Business success is intrinsically linked with customer success. So much so that tracking how customers interact with brands to drive such success has become a sector in its own right.
The customer journey market, under which these tools and services collectively operate, is forecast to be worth $48.5 billion by the end of this year. Yet, up till now, this growth has been in mapping and analytics.
What is journey mapping?
Journey mapping does exactly what it says. It maps the journeys customers make as they interact with a brand, product or service. It goes beyond demographic data and gleans insights into bottlenecks in your service; at what stage of their journey they abandon baskets or where conversions are dropping off.
Within this space, a number of giants have emerged. On one side, brands that specialise in mapping customer journeys, such as Qualtrics, Glassbox and Contentsquare. On the other, familiar names that integrated journey mapping tools into their tech. Think IBM, Microsoft and Salesforce.
Beyond journey mapping
Yet as adoption of journey mapping has risen, its limitations have come into view. Knowing what customers do without understanding why they do it generates reams of analytics without tangible actions.
It’s also led to the analytics, customer data, insights and business priorities being held in disparate software, managed by siloed teams. A sales team has no idea that there’s a bottleneck at the sign-up stage, for instance, or marketing and service aren’t aligned on their objectives because they aren’t talking to one another. This creates a terrible experience for teams and customers and is only exacerbated as workforces become increasingly remote.
As it stands, many businesses also struggle to link customer behaviour to business outcomes. Almost half (41%) of companies say they capture improvements in metrics such as Net Promoter Score (NPS) or customer satisfaction, but they can’t then translate this improvement into revenue or costs.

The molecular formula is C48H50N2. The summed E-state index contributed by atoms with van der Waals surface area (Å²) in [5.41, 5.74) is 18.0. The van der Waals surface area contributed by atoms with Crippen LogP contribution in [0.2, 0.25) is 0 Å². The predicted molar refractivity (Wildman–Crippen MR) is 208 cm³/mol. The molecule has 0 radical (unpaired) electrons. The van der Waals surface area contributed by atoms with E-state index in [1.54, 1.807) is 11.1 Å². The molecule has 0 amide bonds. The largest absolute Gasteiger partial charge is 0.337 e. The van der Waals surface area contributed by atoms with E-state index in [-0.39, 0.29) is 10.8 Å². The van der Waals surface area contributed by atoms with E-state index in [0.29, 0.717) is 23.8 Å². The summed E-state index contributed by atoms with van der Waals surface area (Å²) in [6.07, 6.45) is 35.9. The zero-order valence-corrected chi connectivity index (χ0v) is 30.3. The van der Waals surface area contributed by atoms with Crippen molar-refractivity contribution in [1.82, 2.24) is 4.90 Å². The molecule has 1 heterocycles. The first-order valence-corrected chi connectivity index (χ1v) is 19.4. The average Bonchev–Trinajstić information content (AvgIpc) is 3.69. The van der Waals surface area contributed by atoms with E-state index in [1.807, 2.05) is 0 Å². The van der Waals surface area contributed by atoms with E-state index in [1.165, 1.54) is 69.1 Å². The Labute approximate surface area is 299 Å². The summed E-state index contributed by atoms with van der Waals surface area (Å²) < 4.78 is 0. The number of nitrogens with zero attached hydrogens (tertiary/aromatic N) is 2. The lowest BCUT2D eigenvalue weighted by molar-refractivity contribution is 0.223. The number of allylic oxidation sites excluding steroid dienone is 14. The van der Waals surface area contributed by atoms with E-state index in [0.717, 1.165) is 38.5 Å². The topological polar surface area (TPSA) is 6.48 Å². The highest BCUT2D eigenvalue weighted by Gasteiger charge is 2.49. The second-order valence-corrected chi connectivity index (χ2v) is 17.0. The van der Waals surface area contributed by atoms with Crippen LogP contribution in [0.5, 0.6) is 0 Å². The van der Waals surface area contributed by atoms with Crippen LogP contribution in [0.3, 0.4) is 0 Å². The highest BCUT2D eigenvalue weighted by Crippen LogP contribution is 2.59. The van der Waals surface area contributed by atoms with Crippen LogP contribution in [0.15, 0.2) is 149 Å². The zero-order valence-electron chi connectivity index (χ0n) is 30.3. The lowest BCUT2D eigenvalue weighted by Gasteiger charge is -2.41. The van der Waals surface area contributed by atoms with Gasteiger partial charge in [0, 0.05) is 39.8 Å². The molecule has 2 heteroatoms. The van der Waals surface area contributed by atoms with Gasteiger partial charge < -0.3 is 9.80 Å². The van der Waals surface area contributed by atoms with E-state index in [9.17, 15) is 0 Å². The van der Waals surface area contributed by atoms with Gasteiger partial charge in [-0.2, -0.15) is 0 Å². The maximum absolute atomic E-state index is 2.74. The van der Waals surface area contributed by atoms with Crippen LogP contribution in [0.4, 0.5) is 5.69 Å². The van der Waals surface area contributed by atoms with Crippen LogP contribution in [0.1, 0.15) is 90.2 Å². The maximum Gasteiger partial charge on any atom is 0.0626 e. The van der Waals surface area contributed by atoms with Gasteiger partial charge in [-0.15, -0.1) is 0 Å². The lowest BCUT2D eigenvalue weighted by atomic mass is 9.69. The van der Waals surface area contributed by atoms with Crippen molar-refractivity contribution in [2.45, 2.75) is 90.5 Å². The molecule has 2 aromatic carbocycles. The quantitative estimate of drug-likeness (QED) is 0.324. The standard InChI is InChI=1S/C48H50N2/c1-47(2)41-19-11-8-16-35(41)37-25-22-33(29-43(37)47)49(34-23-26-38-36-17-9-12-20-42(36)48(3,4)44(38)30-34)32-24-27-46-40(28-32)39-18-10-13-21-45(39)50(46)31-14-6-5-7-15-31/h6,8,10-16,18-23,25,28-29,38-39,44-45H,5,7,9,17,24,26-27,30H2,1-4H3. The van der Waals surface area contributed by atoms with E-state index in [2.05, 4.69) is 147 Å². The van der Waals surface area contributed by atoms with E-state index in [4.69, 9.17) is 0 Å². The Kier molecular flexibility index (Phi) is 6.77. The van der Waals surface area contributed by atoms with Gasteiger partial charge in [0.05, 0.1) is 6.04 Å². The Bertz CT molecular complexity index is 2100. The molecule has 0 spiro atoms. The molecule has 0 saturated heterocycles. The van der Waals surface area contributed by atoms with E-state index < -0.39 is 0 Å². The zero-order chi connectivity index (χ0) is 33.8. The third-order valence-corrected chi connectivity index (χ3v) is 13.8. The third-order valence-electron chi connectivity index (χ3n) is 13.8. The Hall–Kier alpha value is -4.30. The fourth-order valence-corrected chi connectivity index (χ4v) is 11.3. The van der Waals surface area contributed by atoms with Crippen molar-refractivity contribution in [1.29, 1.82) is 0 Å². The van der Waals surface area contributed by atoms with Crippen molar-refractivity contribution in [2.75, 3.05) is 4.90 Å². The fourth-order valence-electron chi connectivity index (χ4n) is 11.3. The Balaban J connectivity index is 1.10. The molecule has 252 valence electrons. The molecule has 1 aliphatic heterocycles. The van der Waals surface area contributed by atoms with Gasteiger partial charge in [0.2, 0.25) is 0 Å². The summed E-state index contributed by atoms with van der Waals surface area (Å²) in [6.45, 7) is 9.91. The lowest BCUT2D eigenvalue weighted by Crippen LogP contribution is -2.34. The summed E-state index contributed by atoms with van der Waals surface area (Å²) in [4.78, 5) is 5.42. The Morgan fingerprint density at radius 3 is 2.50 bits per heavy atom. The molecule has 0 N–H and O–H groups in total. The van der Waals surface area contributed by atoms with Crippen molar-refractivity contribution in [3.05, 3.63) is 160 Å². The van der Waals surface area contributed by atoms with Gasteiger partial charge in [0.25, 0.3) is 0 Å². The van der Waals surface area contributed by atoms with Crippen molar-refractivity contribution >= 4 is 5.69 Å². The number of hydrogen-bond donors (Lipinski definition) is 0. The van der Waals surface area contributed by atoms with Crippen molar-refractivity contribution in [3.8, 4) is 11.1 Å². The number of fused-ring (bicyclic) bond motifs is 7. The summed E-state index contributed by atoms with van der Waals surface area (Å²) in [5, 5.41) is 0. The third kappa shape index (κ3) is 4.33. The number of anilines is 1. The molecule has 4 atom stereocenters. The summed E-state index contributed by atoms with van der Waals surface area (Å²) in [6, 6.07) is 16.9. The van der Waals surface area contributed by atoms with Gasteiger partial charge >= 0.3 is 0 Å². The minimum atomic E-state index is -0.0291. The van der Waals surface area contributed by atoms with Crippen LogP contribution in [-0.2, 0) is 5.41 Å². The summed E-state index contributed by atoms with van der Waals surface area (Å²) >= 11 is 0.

In short, businesses are trying – and failing – to solve their disconnects with tools that look at the journey from a single angle or as individual steps along the journey, rather than the journey and its business context as whole.
This is where journey management comes in.
What is customer journey management?
Customer journey management centres on bringing more transparency, alignment and, ultimately success, to business functions.
It provides a holistic view of hundreds of customer journeys and shows everything a customer does before, during and after they’ve interacted with a brand.
This allows for the measurements being made by various mapping tools to be viewed in context. Not only alongside analytics from other departments, but in the context of how they align with the wider business and customer goals. Success can be more easily identified and tracked. As can failures.
Such benefits explain why the customer journey management market is on the up; the journey-centric working sector as a whole is forecast to see a 16.3% CAGR (compound annual growth rate) over the next ten years.
Businesses are also starting to realise that the only way to deliver superior customer journeys is to have all of their people manage data, insights, and priorities together in one place. With everyone having mapped out their journeys, businesses are now looking to take their data to the next level.
In this way, customer journey management is seen as the natural evolution of customer success. Yet how companies and their customers define it is still being ironed out.